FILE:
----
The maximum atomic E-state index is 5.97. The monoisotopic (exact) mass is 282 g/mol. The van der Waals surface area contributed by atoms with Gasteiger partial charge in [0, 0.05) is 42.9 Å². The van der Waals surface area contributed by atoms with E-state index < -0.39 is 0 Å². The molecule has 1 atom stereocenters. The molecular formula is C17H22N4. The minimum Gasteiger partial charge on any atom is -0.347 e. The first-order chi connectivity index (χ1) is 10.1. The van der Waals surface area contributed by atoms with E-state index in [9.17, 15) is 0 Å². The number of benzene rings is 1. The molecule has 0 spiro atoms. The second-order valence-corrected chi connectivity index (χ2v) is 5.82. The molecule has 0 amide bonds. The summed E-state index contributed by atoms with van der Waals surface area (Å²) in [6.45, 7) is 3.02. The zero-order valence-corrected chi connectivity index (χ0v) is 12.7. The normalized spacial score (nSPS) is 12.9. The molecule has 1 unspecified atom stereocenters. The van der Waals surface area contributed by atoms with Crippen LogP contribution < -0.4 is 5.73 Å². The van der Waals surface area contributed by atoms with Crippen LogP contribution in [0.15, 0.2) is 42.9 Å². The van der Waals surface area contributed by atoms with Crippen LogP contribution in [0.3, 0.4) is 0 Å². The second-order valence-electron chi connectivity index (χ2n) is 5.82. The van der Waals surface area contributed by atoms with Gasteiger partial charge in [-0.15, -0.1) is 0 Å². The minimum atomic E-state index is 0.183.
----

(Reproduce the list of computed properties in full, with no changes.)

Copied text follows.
The maximum atomic E-state index is 5.97. The monoisotopic (exact) mass is 282 g/mol. The van der Waals surface area contributed by atoms with Gasteiger partial charge in [0, 0.05) is 42.9 Å². The van der Waals surface area contributed by atoms with E-state index < -0.39 is 0 Å². The molecule has 1 atom stereocenters. The molecular formula is C17H22N4. The minimum Gasteiger partial charge on any atom is -0.347 e. The first-order chi connectivity index (χ1) is 10.1. The van der Waals surface area contributed by atoms with E-state index in [9.17, 15) is 0 Å². The number of benzene rings is 1. The molecule has 0 spiro atoms. The second-order valence-corrected chi connectivity index (χ2v) is 5.82. The molecule has 0 amide bonds. The summed E-state index contributed by atoms with van der Waals surface area (Å²) in [6.45, 7) is 3.02. The zero-order valence-corrected chi connectivity index (χ0v) is 12.7. The normalized spacial score (nSPS) is 12.9. The molecule has 1 unspecified atom stereocenters. The van der Waals surface area contributed by atoms with Crippen LogP contribution < -0.4 is 5.73 Å². The van der Waals surface area contributed by atoms with Crippen LogP contribution in [0.15, 0.2) is 42.9 Å². The van der Waals surface area contributed by atoms with Crippen LogP contribution in [0.3, 0.4) is 0 Å². The second-order valence-electron chi connectivity index (χ2n) is 5.82. The van der Waals surface area contributed by atoms with Gasteiger partial charge in [-0.15, -0.1) is 0 Å². The minimum atomic E-state index is 0.183.